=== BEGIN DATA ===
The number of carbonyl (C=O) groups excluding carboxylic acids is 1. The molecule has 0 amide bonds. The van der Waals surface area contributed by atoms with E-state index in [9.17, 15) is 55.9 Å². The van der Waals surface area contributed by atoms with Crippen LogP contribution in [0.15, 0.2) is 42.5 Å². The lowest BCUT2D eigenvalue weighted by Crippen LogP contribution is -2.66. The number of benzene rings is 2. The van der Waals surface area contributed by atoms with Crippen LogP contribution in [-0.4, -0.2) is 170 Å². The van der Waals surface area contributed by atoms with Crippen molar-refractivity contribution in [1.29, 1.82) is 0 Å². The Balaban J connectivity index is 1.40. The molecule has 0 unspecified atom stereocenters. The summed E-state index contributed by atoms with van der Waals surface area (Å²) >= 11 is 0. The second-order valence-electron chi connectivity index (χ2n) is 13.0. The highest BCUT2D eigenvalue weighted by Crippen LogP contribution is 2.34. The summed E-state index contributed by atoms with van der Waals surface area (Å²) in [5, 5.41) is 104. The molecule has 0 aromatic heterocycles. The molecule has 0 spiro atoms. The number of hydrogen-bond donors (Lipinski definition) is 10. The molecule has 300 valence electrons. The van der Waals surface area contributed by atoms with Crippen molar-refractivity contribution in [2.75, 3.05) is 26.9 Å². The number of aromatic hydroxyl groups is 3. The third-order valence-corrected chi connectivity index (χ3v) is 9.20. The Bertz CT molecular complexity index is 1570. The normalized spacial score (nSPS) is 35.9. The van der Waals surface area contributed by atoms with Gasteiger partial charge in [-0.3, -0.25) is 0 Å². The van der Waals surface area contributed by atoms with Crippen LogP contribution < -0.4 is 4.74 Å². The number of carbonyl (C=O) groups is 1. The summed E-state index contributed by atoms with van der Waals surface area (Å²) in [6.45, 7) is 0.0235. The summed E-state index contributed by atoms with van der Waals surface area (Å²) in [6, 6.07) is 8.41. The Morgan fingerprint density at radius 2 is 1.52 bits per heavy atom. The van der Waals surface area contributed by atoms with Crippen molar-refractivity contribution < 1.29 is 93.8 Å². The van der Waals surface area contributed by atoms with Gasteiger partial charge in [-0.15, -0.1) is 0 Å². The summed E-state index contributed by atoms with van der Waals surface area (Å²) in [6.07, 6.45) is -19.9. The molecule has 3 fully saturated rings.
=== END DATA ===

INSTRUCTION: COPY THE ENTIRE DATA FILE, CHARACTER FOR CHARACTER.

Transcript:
The number of carbonyl (C=O) groups excluding carboxylic acids is 1. The molecule has 0 amide bonds. The van der Waals surface area contributed by atoms with E-state index in [9.17, 15) is 55.9 Å². The van der Waals surface area contributed by atoms with Crippen LogP contribution in [0.15, 0.2) is 42.5 Å². The lowest BCUT2D eigenvalue weighted by Crippen LogP contribution is -2.66. The number of benzene rings is 2. The van der Waals surface area contributed by atoms with Crippen LogP contribution in [-0.4, -0.2) is 170 Å². The van der Waals surface area contributed by atoms with Crippen molar-refractivity contribution in [1.29, 1.82) is 0 Å². The Balaban J connectivity index is 1.40. The molecule has 0 unspecified atom stereocenters. The summed E-state index contributed by atoms with van der Waals surface area (Å²) >= 11 is 0. The second-order valence-electron chi connectivity index (χ2n) is 13.0. The highest BCUT2D eigenvalue weighted by Crippen LogP contribution is 2.34. The summed E-state index contributed by atoms with van der Waals surface area (Å²) in [5, 5.41) is 104. The molecule has 0 aromatic heterocycles. The molecule has 0 spiro atoms. The number of hydrogen-bond donors (Lipinski definition) is 10. The molecule has 300 valence electrons. The van der Waals surface area contributed by atoms with Crippen molar-refractivity contribution in [2.75, 3.05) is 26.9 Å². The number of aromatic hydroxyl groups is 3. The third-order valence-corrected chi connectivity index (χ3v) is 9.20. The Bertz CT molecular complexity index is 1570. The normalized spacial score (nSPS) is 35.9. The van der Waals surface area contributed by atoms with Gasteiger partial charge in [-0.3, -0.25) is 0 Å². The van der Waals surface area contributed by atoms with Crippen LogP contribution < -0.4 is 4.74 Å². The number of carbonyl (C=O) groups is 1. The summed E-state index contributed by atoms with van der Waals surface area (Å²) in [6.45, 7) is 0.0235. The summed E-state index contributed by atoms with van der Waals surface area (Å²) in [6, 6.07) is 8.41. The Morgan fingerprint density at radius 2 is 1.52 bits per heavy atom. The van der Waals surface area contributed by atoms with Crippen molar-refractivity contribution < 1.29 is 93.8 Å². The van der Waals surface area contributed by atoms with Gasteiger partial charge in [-0.15, -0.1) is 0 Å². The summed E-state index contributed by atoms with van der Waals surface area (Å²) in [6.07, 6.45) is -19.9. The molecule has 3 fully saturated rings.